In relation to most Oklahoma towns, which were either founded upon the Sooner
land rush or along rail road stations, Boggy Depot got its start very early. By the late
1830s, Boggy Depot centered the Choctaw/ Chickasaw Nation, served as a stop
along the military road from
Fort Washita to Fort Smith, and would later become the
seat of the autonomous Chickasaw Nation.

Early Beginnings
Boggy Depot grew in importance as cowboys along the Shawnee cattle trail, and travelers
on the Butterfield Overland Stagecoach route, passed through the town. Some
enterprising men erected a toll bridge across Boggy Creek, supplanting the ferry crossing.
Boggy Depotians (if that's what they called themselves) built Oklahoma's first Masonic
Lodge above a church, and a large school house accommodated the area's families.

By the eve of the Civil War, Boggy Depot held all the trappings of a good sized town. An
apothecary, mortuary, blacksmith shop, bakery, hotel, and dry goods store ensured that the
town dominated as a trading center. One could also find a flour mill, cotton gin, bois d'arc
seed mill (which sold seeds to  farmers who made bois d'arc fences), and a salt works. A
Confederate camp comprised of mostly Chickasaw and Choctaw soldiers was established
just west of the town, and a Union ambush resulted in several deaths.

Lost Town
After the war, the Chickasaw and Choctaw national boundaries were redrawn. Boggy Depot
ended up being in Choctaw territory, so many of the Chickasaws abandoned the town to
establish new settlements - such as New Boggy Depot- further west. The KATY railroad cut
a swath about 12 miles east of Boggy Depot along the Shawnee cattle trail, and Atoka
gained prominence along the tracks. The Boggy Depot post office stopped accepting mail
in 1883.

Today, Boggy Depot consists merely of a few open fields in a small state park. A museum
commemorates the town. All of the old buildings are gone, although markers indicate what
used to be where. The cemetery is the only visible remnant of this busy and interesting
Chickasaw town.
A marker commemorates the Boggy Depot's
Butterfield Overland Stage Coach stop
An old, abandoned road upon which many men, horses, wagons, and history have traveled.
The Boggy Depot cemetery contains graves
from the earliest settlers of Oklahoma
(including that of Rev. Allen Wright, who
coined the name "Oklahoma.") The wall that
surrounded these graves of prominent people
has been dismantled by later settlers needing
stones to build their houses (dismantling
cemeteries is a surprisingly common
American practice!).

Along the wall, I found an old, folded piece of
paper with a message written in ink: "Contact
me if I can use these rocks." No name, date, or
address  was given, which I thought peculiar.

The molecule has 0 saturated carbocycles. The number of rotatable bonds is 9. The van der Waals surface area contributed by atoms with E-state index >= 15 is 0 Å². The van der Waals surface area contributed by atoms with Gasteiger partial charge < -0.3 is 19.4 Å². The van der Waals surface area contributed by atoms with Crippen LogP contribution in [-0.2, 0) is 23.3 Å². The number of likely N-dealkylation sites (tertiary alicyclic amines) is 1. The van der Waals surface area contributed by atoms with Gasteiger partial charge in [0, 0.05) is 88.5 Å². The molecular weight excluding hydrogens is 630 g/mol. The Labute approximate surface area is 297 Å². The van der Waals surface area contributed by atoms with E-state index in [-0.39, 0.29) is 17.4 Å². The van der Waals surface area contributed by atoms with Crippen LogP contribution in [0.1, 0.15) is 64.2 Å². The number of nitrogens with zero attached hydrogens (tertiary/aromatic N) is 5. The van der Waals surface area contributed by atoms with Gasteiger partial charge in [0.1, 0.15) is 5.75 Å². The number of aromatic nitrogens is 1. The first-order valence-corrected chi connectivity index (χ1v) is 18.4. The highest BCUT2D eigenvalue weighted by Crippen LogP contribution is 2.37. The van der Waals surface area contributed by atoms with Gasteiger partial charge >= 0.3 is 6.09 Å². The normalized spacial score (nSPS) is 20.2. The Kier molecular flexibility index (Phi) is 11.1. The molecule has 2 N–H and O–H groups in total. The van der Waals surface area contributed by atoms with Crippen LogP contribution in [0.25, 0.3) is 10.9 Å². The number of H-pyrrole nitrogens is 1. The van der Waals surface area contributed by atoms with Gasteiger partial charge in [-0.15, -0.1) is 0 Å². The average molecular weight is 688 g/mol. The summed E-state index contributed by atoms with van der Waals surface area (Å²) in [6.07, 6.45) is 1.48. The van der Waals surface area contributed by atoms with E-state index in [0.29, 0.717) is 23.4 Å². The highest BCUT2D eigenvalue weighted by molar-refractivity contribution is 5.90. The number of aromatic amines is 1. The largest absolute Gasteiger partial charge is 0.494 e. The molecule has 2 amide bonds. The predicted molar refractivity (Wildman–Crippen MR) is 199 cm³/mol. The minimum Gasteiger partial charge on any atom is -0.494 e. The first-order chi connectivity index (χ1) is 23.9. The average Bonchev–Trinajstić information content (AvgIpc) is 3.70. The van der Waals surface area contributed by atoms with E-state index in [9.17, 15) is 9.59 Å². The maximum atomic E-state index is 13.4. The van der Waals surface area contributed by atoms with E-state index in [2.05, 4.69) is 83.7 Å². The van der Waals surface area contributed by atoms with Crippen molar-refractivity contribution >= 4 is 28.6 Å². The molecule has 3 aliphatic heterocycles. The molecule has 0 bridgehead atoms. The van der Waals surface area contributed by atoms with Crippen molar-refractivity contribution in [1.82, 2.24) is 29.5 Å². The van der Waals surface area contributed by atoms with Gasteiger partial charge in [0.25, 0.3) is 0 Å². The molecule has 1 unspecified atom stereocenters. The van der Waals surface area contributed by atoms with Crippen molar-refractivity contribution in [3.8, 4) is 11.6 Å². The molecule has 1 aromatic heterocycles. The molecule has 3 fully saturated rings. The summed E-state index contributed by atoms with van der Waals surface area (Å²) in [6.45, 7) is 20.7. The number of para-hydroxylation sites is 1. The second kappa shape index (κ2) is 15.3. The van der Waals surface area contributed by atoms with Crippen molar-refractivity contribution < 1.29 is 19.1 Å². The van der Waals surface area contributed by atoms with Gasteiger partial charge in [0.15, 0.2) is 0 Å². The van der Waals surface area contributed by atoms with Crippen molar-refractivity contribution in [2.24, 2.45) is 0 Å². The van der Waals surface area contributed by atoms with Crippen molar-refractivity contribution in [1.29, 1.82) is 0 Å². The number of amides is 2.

Ghostly Directions!
Today, the site of Boggy Depot is a
state park, tucked away along
isolated roads and miles from any
larger town. Its hidden location
makes Boggy Depot an adventure to
find - but it also lives up to its ghost
town status. Boo!

To get to Boggy Depot, you'll have to
do some winding around. From
Durant, take OK 78 north, then take
OK 48 north at the fork all the way to
Wapanucka. In Wapanucka, go east
on OK 7, then turn onto N3760 Road
(named something else; it's the 3rd
street about 2-3 miles east of
Wapanucka). There will be a sign on
OK 7 indicating the road to Boggy
Depot State Park.
This hand carved, neglected stone in the cemetery provided me with more than a photo
opportunity. I had been taking pictures in the cemetery and upon rounding this stone, I smelled
perfume. The scent was pretty strong, although no one was around me. I could not see flowers
on any of the graves, and I don't wear perfume myself. My camera started acting up (weird
squiggly lines across the screen) moments later.
Chickasaw Ghost Town: Boggy Depot
Hi there. I came across your site while doing research on Oklahoma and the Civil War. I'm proud
to say I'm from the Boggy Depot area (Tushka which also has a fascinating history). Technically
I'm not from Boggy but I live on Boggy Depot Rd. I wanted to tell you there is a much better way
to get to the park than the directions on your site.

From Durant head north on hwy 69/75 to Tushka (6 miles south of Atoka). Once you see the sign
for Tushka and the blinking school caution light, look for the sign for Boggy Depot State Park.
Turn west on Boggy Depot Road and the park is 8 miles down that road. It's a heavily traveled
and well maintained paved road. Boggy Depot Road stretches from the west end of Atoka County
to close to 20 miles east.

Incidentally Jerry Cantrell guitarist  for Alice In Chains was raised in the area. Lain Lake Road
just south of Boggy is named for his grandparents. In fact he titled his solo album Boggy Depot
and the cover art shows him waist deep in the Boggy.

Well just wanted to share some info about my hometown!

Shawna from Atoka, Oklahoma
From a Reader:
Listen to / read NPR on the fate of
Boggy Depot. My comments are
in the middle of the story.

Tribes Save Boggy Depot Park
After State Spending Cuts
Surrounding Boggy Depot are still remains of
the past, like this wattle and daub house that
sits in a field.
Questions or comments? E-mail
Park has come under the
direction of the Choctaw
Nation. It is still a park but not
under state control.

Read about other
adventures on my Blog.